Monday, April 27, 2009

Fired for Insubordination

Here's a question from a Job Lounger, followed by two answers from career counselor friends of mine.

I was recently fired from a company where I worked for many years. During that time I had incidences in which complaints were brought against me for being rude to fellow employees. I have been working on my behavior issues and my latest review stated my improvement in that area. My work itself has never been questioned as I have a very strong work ethic and have performed well.

The firing occurred when I felt pressured by two co-workers to do something I felt was highly unethical and counter to company policy. They were acting on behalf of a supervisor and instead of going straight to the supervisor I got entangled in an argument with my two co-workers. I didn't handle it very well, and became emotional.

I was fired for insubordination as I had been accused of swearing at my co-workers and my supervisor. I explained that I was not swearing at anyone... but at the situation itself. The human resources person brought up my past issues.

How do I answer getting fired in a job interview? I'm trying to craft an answer that is honest, and only says I was pressured to do something unethical, without giving too much detail -- just explain I found myself in a verbal sparring match with two co-workers and didn't handle it as well as I should have, and have learned from that. If they want more detail I will give them more, but I want to place an emphasis on taking responsibility and moving on.

by Sue Aiken, TSA Career Coach

Why is it necessary to discuss being fired at all? Are you going to bring it up? I hope not.

If asked why you left it's best to say there was a disagreement, which resulted in you being let go. Then go on to focus on all the good work you did at that company. Don't provide any more details or focus on any incidents of your own bad behavior. That's a mine field best left alone.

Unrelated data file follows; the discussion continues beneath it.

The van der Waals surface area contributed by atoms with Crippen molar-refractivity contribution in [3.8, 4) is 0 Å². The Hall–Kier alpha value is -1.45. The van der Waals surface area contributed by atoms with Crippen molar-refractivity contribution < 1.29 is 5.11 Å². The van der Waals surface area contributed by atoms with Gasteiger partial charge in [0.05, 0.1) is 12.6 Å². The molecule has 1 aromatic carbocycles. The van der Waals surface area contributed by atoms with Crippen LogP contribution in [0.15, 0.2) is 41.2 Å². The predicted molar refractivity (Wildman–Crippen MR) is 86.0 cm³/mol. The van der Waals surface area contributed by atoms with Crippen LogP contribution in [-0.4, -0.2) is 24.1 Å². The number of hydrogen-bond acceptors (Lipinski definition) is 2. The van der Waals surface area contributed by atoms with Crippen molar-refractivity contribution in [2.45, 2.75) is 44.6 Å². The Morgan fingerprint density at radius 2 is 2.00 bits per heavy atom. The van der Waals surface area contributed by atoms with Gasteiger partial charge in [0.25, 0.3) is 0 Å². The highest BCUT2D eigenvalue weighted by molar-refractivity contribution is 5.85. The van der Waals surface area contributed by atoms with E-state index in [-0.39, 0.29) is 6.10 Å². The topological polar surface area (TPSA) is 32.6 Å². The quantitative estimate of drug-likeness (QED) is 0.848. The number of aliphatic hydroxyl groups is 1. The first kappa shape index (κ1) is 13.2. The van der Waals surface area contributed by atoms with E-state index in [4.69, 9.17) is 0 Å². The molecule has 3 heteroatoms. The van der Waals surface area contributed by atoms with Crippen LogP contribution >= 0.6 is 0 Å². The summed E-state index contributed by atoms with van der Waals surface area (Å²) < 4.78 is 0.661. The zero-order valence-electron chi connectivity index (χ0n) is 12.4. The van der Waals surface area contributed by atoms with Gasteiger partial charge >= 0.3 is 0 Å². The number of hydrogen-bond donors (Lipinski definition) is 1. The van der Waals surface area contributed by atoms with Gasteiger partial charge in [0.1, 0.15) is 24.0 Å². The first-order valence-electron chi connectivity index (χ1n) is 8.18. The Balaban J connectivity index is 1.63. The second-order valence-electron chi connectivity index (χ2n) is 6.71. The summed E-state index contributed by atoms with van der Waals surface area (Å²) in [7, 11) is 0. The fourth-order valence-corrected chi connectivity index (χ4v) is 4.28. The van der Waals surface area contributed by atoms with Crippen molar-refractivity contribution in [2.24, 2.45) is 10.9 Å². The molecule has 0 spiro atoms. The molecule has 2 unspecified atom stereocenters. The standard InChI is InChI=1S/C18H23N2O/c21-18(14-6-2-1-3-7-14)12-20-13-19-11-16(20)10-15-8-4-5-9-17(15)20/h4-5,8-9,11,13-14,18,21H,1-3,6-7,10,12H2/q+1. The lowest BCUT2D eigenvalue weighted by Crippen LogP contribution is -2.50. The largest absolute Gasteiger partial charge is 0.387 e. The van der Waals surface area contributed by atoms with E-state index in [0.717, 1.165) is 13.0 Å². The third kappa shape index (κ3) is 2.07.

You might also mention that you have learned that the right work environment enables you to do your best work. That could lead to a well thought out question from you about the work setting where you are interviewing. For example: How is work performance reviewed or how will I know I am meeting the expectations of the company?

Years ago I heard a speaker talk about the red flags we all bring to interviews. "I'm too old, too young, too experienced, too inexperienced, been fired or unemployed over a year." The speaker reminded us to always turn those red flags into positive experiences, and never dwell on the negative. Take responsibility when appropriate but mostly, move the conversation forward... not backwards.

by Maureen Nelson, M.A., Career Counselor, Writer, Oakland PIC One Stop Career Center, EastBayWorks

Keep it short and sweet: "I was asked to do something unethical and I was let go when I refused." Then move on to what you can bring to the new position you're seeking.

Don't say anything about getting into an argument with co-workers. Don't say anything along the lines of "getting emotional" or "didn't handle it well." Give the impression that you were acting coolly, calmly and with the utmost professionalism. You don't even need to say who asked you to do the unethical thing. Share what the unethical thing was only if pressed and only if any reasonable person would have refused to do the same thing.

I had a co-worker whose work was atrocious and I depended on his output. His mistakes were negatively impacting our customers as well as making it difficult to get my job done. He had a snarky attitude and attention span of a goldfish -- yet was tasked with highly detailed work at the same time he was expected to play receptionist. For years, I attempted to fix things by going directly to him, then to my boss, and finally to a senior person whom we both respected.

Management was unresponsive (though they admitted there was a problem and that my co-worker's work was terrible). Desperate, I suggested a three-way meeting with my co-worker and the senior person to try to find a way for us to work better together. My co-worker agreed, then he changed his mind and informed the president of my planned meeting. I was fired for insubordination.

I survived that firing, and you can too. Just keep the explanation short and sweet. Give very little detail and admit no fault. Then immediately focus on the value you bring to the new position. If it seems like the employer's not buying it, admit a past mistake that you have learned from and will never do again.

Meanwhile, have you considered taking an anger management class?

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